Friends and Family, Night Cadet, Wishbeard, Tenderfoot
(Crocodile) Though I haven't seen them live yet, light internet stalking of Friends and Family (the band, not my actual friends and family, btdt) hints that this many-membered band's live shows might include, to my absolute delight: costumes, themes, dancing, theatrics. Their 2013 self-released record, Happy, Good-Looking, and In Love (mixed by the one and only Erik Blood) whisks you away into an intriguing pop drama of driving strings and drums, glamorous synth bursts, and happy horns, with sprinklings of early Arcade Fire and of Montreal–ish storytelling flair. And sequins. This show will also feature the dreamy spacegaze of Wishbeard, the swoony twilight pop of Night Cadet, and the heart-shaped folk of Tenderfoot. EMILY NOKES
Brazil Novo, Casey MacGill
(Vito's) See Stranger Suggests.
Caspa, Trolley Snatcha, J:Kenzo
(Neumos) See Data Breaker.
(Chapel Performance Space) That the three gents who make up Triptet met as members of a Sun Ra tribute band should be the first clue as to the sonic environment in which they operate. A few rhythmic motifs are thrown down as the loosest of loose guideposts for jams to meander over and around, never settling in one place for long. Horns skronk and wail like wounded animals, while a fretless guitar hangs back and provides the low end. Occasionally, "cheap electronics" (their words) can be heard mutating sound shapes in the negative space. Like much free jazz, traditional melody is pretty much beside the point: Triptet are all about creating an atmosphere and the interplay of the instrumentalists, weaving and bobbing into and out of eerie, deconstructed grooves. KYLE FLECK
Pill Wonder, iji, Landlines, San Onofre Lizards
(Heartland) See Underage.
Christian Mistress, Occult SS, Paralyzer
(Black Lodge) See Underage.
Black Hat, White Boy Scream + Viviane James, Bat
(Teatro de la Psychomachia) See Underage.
Anna von Hausswolff, Noveller
(Vera) Swedish pianist/vocalist Anna von Hausswolff creates stately pipe-organ-powered chamber pop of considerable grandeur, over which she sings with bold poise. (She is the daughter of noted minimalist composer Carl Michael Von Hausswolff—Papa has passed on some of his love of sonic severity to his offspring.) Ms. von Hausswolff sounds like a less bombastic Zola Jesus, skillfully balancing melancholy and radiant elements in her songs. Noveller (Brooklyn guitarist Sarah Lipstate, who has experience with minimalism herself, as stints with Rhys Chatham and Glenn Branca attest), is supporting her new album of instrumentals, No Dreams. It's her most ambitious work to date, displaying the sort of emotionally resonant compositions and wide range of moods that hint at a fruitful career in film scoring—especially serious art-house movies set in places of natural beauty. DAVE SEGAL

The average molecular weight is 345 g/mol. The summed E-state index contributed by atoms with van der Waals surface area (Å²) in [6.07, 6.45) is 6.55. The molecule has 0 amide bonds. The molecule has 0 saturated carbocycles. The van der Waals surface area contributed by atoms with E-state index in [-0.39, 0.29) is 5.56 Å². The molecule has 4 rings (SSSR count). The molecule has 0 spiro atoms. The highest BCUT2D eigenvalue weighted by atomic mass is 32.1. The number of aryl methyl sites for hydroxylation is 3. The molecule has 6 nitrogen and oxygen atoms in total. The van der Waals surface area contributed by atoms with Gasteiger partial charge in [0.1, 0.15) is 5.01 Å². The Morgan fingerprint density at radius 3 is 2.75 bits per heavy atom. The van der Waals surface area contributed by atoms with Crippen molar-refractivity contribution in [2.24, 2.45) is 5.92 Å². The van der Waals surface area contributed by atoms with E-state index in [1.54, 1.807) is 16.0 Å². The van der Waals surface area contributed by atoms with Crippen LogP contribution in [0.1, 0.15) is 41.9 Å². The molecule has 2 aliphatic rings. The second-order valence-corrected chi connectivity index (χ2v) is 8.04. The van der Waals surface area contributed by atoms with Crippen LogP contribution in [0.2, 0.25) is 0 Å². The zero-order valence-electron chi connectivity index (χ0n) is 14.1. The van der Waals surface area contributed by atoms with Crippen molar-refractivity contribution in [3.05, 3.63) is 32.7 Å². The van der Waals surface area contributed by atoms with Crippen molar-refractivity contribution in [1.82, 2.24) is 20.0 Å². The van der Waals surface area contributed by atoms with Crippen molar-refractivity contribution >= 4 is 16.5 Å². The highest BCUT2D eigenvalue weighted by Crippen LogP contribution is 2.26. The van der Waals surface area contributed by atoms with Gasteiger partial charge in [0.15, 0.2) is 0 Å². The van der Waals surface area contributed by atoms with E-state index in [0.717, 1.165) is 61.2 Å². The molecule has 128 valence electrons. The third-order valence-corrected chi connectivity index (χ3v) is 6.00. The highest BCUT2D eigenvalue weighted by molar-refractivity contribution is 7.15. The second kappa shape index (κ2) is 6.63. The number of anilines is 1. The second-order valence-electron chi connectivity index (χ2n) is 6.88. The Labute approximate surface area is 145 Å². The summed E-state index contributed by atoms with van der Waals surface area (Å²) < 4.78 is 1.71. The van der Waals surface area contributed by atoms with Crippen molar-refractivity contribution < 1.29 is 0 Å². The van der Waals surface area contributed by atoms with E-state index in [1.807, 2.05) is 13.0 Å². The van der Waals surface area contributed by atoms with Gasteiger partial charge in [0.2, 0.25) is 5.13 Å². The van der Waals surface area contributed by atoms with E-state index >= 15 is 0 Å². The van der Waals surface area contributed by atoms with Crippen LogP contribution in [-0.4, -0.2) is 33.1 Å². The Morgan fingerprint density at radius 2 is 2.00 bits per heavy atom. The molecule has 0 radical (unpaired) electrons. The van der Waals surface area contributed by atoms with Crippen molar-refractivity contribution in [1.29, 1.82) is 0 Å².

Pere Ubu, Monogamy Party
(Neumos) Thirty years on, there's still never been a band like Pere Ubu. Blasting of out Cleveland as leaders of the American post-punk scene in the mid '70s, this experimental rock band full of guys who look like substitute teachers were even great when they tried to sell out. (See 1989's not-beloved-enough Cloudland). In the 21st century, Pere Ubu means longtime leader David Thomas plus backing band, but reviews of the recent tour—in support of the new record Lady from Shanghai—praise a fierce four-piece that's not afraid to get weird, with a set list covering the band's 35-year history. Opening the show: jagged Seattle art punks Monogamy Party. DAVID SCHMADER
A Tribute to Harry Smith's Anthology of American Folk Music: Greg Vandy, Fox and the Law, Hannalee, and more
(Columbia City Theater) Harry Smith's legendary six-album compilation of folk dating from the late '20s to the early '30s is widely regarded as a primary influence on the generation of singer-songwriters who came to prominence in the '60s, including a certain Mr. Dylan. But when you're listening to the anthology itself, the cultural significance takes a backseat to the pure beauty of these sepia-toned recordings. They're simple songs humbly played, about true loves, religion, farming, butchers, drunks, and death. Perfect for sitting on the porch as the sun goes down with a little mason jar of moonshine, the whole collection's filled with that peculiarly American mixture of melancholy and hope. Tonight, a slew of local musicians, including Fox and the Law, Br'er Rabbit, Vikesh Kapoor, and Pepper Proud take a crack at recapturing some of that old-time(less) magic. KYLE FLECK
King Krule, Willis Earl Beal
(Barboza) See preview.
Allen Stone, the Helio Sequence, the Lonely Forest, Shelby Earl